One of the good things that came of all this? I graded a bunch of papers faster than I ever have before. I am, shall we say, a bit of a procrastinator. But these last couple of weeks, I had to fight against that instinct with every fiber of my being if these papers were to make it onto the first term grades. I had character diaries for two classes that had to get done before a new set of papers was scheduled to come in (in a way it's a good thing that a number of students didn't do that assignment...). I collected my honors class' papers (a research paper + allegory, an average of maybe 6 pages each) last Monday. That was 28 papers, and I finished them last night. OY. I didn't know if I would have it in me! Especially since a lot of them were rather underwhelming. (Ponderable: Why can one be overwhelmed or underwhelmed, but not just 'whelmed'?) Plus, I moved into my apartment on Saturday, and before that could happen I had to do a lot of shopping, cleaning, and packing. Not really the best timing in the world. But it feels good to have so much stuff out of the way now.

Speaking of moving, one of the first things I did to set up my room, even before putting clothes in drawers, was arrange my bookcase. I knew it wouldn't feel like home until it was all set up. When I was in college, I always took maybe at least 10 books with me, even though I didn't really have the space. As silly as this sounds, even though I rarely looked at them, it was like having some familiar friends with me. Now I've got a brand-new bookcase (assembled by my fantastic friends, because lord knows I have a hatred of things that require reading directions) that actually fits my books and some tchotchkes. It looks so pretty and homey, I just love looking at it. Being a nerdy English teacher is the best.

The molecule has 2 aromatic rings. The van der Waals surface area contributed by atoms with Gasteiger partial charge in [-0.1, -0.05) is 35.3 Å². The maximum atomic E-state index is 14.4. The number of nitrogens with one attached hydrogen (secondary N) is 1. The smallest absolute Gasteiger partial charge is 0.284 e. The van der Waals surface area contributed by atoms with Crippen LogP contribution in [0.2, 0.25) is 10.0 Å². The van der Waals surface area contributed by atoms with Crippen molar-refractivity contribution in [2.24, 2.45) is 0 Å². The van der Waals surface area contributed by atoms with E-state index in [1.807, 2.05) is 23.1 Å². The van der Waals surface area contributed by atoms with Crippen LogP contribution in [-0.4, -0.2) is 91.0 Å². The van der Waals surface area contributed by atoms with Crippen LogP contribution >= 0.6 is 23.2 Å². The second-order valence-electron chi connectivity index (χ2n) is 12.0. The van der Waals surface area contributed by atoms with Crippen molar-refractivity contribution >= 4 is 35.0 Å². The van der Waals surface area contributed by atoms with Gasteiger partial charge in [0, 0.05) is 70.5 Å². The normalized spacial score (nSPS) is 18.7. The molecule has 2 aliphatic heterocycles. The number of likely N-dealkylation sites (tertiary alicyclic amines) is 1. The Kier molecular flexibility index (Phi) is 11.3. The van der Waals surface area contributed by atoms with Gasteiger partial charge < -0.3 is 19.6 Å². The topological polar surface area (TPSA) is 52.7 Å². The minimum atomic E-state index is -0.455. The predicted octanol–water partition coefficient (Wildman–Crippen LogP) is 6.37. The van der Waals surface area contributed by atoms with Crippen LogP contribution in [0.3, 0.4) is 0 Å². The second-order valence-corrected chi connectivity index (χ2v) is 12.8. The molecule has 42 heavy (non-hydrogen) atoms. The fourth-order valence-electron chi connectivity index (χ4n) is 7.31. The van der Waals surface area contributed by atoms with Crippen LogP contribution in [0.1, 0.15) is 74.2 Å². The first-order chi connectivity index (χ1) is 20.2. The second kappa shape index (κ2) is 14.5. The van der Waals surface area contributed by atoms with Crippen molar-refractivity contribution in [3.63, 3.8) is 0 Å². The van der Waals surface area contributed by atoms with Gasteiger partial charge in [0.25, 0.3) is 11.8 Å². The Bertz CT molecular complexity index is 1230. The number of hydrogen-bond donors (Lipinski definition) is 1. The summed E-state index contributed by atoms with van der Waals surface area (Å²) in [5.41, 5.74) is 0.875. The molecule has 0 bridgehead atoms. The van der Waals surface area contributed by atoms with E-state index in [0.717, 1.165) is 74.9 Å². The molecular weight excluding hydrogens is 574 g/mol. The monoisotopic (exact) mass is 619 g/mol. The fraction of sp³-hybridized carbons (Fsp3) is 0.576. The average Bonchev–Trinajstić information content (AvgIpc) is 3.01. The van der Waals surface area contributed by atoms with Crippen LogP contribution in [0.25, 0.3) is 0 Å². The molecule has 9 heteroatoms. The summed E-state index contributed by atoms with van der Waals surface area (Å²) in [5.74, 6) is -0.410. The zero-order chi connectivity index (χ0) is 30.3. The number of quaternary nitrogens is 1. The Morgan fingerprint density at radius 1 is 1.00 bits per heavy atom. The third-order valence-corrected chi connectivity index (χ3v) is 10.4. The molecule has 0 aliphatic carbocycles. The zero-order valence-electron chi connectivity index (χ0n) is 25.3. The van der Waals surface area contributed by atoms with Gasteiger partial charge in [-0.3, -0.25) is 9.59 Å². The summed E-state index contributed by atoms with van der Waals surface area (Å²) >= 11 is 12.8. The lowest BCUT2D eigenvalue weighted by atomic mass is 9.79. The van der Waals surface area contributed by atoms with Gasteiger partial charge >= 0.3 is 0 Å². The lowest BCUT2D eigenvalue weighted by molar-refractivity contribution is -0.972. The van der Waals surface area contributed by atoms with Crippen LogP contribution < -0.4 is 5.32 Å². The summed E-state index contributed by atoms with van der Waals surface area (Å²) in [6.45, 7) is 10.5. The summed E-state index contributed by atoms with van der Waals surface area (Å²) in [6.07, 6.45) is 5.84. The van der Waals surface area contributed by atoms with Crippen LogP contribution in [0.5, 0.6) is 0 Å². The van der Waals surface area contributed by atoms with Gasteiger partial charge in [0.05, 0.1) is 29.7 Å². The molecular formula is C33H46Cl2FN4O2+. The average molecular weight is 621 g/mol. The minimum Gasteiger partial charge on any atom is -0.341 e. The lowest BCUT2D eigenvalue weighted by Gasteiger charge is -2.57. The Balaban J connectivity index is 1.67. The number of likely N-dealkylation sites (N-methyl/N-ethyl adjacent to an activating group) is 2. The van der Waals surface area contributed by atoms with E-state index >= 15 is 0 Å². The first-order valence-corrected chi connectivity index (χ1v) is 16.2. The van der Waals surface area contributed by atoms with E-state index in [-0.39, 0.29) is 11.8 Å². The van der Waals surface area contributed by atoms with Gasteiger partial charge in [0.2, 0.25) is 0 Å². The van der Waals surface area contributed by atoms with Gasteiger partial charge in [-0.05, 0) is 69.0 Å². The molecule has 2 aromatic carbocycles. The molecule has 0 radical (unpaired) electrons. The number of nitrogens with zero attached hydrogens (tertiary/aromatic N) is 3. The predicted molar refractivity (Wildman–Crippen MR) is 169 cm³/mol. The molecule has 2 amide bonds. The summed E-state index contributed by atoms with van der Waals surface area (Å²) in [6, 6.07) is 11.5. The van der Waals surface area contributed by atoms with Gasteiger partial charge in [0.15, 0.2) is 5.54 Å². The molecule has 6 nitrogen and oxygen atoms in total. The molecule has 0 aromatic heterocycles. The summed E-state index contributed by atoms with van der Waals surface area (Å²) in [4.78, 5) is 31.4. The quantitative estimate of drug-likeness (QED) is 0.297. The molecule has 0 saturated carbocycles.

Tuesday, November 1, 2011

"Help! I care about what I'm learning!"

The discussion was getting heated in my honors class today. It seemed like a straightforward lesson at first--the students had to create a list of what they think a good leader is/does and what an effective leader is/does. (This is meant to tie into our discussion of leadership in Lord of the Flies.) While I figured they'd have a good discussion with some deep thinking, they took it even further than I had anticipated. The question of morality came into play, there were questions of whether or not a good leader always has to be successful, and so on and so on.

Near the end of class, one girl finally turned to me, her hands on her head, and exclaimed, "This class is giving me an existential crisis!"

My response? "YES!" My mission had been accomplished.

Anytime a student has a strong reaction to a class discussion, be it anger, excitement, or a reassessment of beliefs, I've done my job. That reaction means that they are feeling invested in what we're learning, and that it doesn't feel like the material is a burden. Last week, another teacher told me that two of my CP1 students arrived at her class continuing the heated discussion they'd just been having in a Socratic Circle about utopias in my class. She obviously understood just how exciting it is for a teacher to know that their lesson is spilling out of their classroom, that kids are passionate enough about a topic that the passion doesn't just evaporate when the bell rings.

So even though I've been feeling rather frustrated lately, mostly due to the apathy I'm seeing with a lot of my students, these have been a couple of little signs that in some cases, I have been successful in getting kids to care. I need to keep developing more of these types of open-ended questions that students can make strong connections with, because I love how it takes their critical thinking to another level--and they don't even always realize it! Seeing them being passionate about the material reminds me why I'm passionate about my job.